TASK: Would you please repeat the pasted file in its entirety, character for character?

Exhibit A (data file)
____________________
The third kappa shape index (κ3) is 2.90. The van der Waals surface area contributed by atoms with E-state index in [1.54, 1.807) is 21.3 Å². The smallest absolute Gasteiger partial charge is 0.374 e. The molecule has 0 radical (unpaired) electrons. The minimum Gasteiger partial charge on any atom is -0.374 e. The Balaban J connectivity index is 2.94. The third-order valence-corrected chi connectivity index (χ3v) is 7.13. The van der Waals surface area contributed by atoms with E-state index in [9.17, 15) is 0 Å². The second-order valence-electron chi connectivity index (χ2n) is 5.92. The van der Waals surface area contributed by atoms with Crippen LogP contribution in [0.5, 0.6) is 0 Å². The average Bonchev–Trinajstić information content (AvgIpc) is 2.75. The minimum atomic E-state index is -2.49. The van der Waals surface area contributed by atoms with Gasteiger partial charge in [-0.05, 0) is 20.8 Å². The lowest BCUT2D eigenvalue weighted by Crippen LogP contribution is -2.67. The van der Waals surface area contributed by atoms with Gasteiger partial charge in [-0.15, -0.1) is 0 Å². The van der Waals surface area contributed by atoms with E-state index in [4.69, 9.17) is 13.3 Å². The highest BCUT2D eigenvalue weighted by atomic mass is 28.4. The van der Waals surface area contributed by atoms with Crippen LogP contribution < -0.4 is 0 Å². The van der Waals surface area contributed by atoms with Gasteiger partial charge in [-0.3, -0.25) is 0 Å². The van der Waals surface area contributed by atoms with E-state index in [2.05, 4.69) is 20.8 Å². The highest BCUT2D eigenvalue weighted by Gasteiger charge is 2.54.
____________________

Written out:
The third kappa shape index (κ3) is 2.90. The van der Waals surface area contributed by atoms with E-state index in [1.54, 1.807) is 21.3 Å². The smallest absolute Gasteiger partial charge is 0.374 e. The molecule has 0 radical (unpaired) electrons. The minimum Gasteiger partial charge on any atom is -0.374 e. The Balaban J connectivity index is 2.94. The third-order valence-corrected chi connectivity index (χ3v) is 7.13. The van der Waals surface area contributed by atoms with E-state index in [9.17, 15) is 0 Å². The second-order valence-electron chi connectivity index (χ2n) is 5.92. The van der Waals surface area contributed by atoms with Crippen LogP contribution in [0.5, 0.6) is 0 Å². The average Bonchev–Trinajstić information content (AvgIpc) is 2.75. The minimum atomic E-state index is -2.49. The van der Waals surface area contributed by atoms with Gasteiger partial charge in [-0.05, 0) is 20.8 Å². The lowest BCUT2D eigenvalue weighted by Crippen LogP contribution is -2.67. The van der Waals surface area contributed by atoms with Gasteiger partial charge in [-0.15, -0.1) is 0 Å². The van der Waals surface area contributed by atoms with E-state index in [4.69, 9.17) is 13.3 Å². The highest BCUT2D eigenvalue weighted by atomic mass is 28.4. The van der Waals surface area contributed by atoms with Crippen LogP contribution < -0.4 is 0 Å². The van der Waals surface area contributed by atoms with Gasteiger partial charge in [-0.3, -0.25) is 0 Å². The van der Waals surface area contributed by atoms with E-state index in [2.05, 4.69) is 20.8 Å². The highest BCUT2D eigenvalue weighted by Gasteiger charge is 2.54.